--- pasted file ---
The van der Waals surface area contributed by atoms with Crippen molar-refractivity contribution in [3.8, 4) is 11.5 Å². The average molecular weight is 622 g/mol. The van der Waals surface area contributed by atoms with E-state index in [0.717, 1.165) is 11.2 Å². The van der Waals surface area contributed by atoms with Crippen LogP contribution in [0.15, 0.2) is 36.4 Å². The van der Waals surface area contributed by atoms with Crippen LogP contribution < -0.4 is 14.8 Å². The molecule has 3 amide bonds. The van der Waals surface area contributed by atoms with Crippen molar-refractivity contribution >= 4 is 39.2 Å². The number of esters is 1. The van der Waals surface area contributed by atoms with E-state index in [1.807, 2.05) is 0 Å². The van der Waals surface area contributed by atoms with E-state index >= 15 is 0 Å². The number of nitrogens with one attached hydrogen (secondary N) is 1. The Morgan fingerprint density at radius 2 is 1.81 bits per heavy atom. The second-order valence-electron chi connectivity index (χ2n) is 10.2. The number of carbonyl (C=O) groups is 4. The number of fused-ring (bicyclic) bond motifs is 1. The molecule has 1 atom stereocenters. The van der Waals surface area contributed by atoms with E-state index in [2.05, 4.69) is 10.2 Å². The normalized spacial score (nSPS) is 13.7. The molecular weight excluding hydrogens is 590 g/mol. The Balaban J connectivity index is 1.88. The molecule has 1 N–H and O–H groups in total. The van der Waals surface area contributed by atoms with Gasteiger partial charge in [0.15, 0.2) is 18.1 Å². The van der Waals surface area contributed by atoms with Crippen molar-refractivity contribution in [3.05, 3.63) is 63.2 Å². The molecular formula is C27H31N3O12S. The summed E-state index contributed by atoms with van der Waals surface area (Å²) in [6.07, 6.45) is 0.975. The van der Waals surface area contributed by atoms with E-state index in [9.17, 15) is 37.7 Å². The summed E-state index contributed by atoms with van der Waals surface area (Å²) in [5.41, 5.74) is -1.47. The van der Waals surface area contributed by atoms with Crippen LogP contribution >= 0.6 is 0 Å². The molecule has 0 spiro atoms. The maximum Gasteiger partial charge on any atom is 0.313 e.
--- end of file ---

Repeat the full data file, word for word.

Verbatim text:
The van der Waals surface area contributed by atoms with Crippen molar-refractivity contribution in [3.8, 4) is 11.5 Å². The average molecular weight is 622 g/mol. The van der Waals surface area contributed by atoms with E-state index in [0.717, 1.165) is 11.2 Å². The van der Waals surface area contributed by atoms with Crippen LogP contribution in [0.15, 0.2) is 36.4 Å². The van der Waals surface area contributed by atoms with Crippen LogP contribution < -0.4 is 14.8 Å². The molecule has 3 amide bonds. The van der Waals surface area contributed by atoms with Crippen molar-refractivity contribution >= 4 is 39.2 Å². The number of esters is 1. The van der Waals surface area contributed by atoms with E-state index in [1.807, 2.05) is 0 Å². The van der Waals surface area contributed by atoms with E-state index >= 15 is 0 Å². The number of nitrogens with one attached hydrogen (secondary N) is 1. The Morgan fingerprint density at radius 2 is 1.81 bits per heavy atom. The second-order valence-electron chi connectivity index (χ2n) is 10.2. The number of carbonyl (C=O) groups is 4. The number of fused-ring (bicyclic) bond motifs is 1. The molecule has 1 atom stereocenters. The van der Waals surface area contributed by atoms with E-state index in [2.05, 4.69) is 10.2 Å². The normalized spacial score (nSPS) is 13.7. The molecular weight excluding hydrogens is 590 g/mol. The Balaban J connectivity index is 1.88. The molecule has 1 N–H and O–H groups in total. The van der Waals surface area contributed by atoms with Gasteiger partial charge in [0.15, 0.2) is 18.1 Å². The van der Waals surface area contributed by atoms with Crippen molar-refractivity contribution in [3.05, 3.63) is 63.2 Å². The molecular formula is C27H31N3O12S. The summed E-state index contributed by atoms with van der Waals surface area (Å²) in [6.07, 6.45) is 0.975. The van der Waals surface area contributed by atoms with E-state index in [9.17, 15) is 37.7 Å². The summed E-state index contributed by atoms with van der Waals surface area (Å²) in [5.41, 5.74) is -1.47. The van der Waals surface area contributed by atoms with Crippen LogP contribution >= 0.6 is 0 Å². The molecule has 0 spiro atoms. The maximum Gasteiger partial charge on any atom is 0.313 e.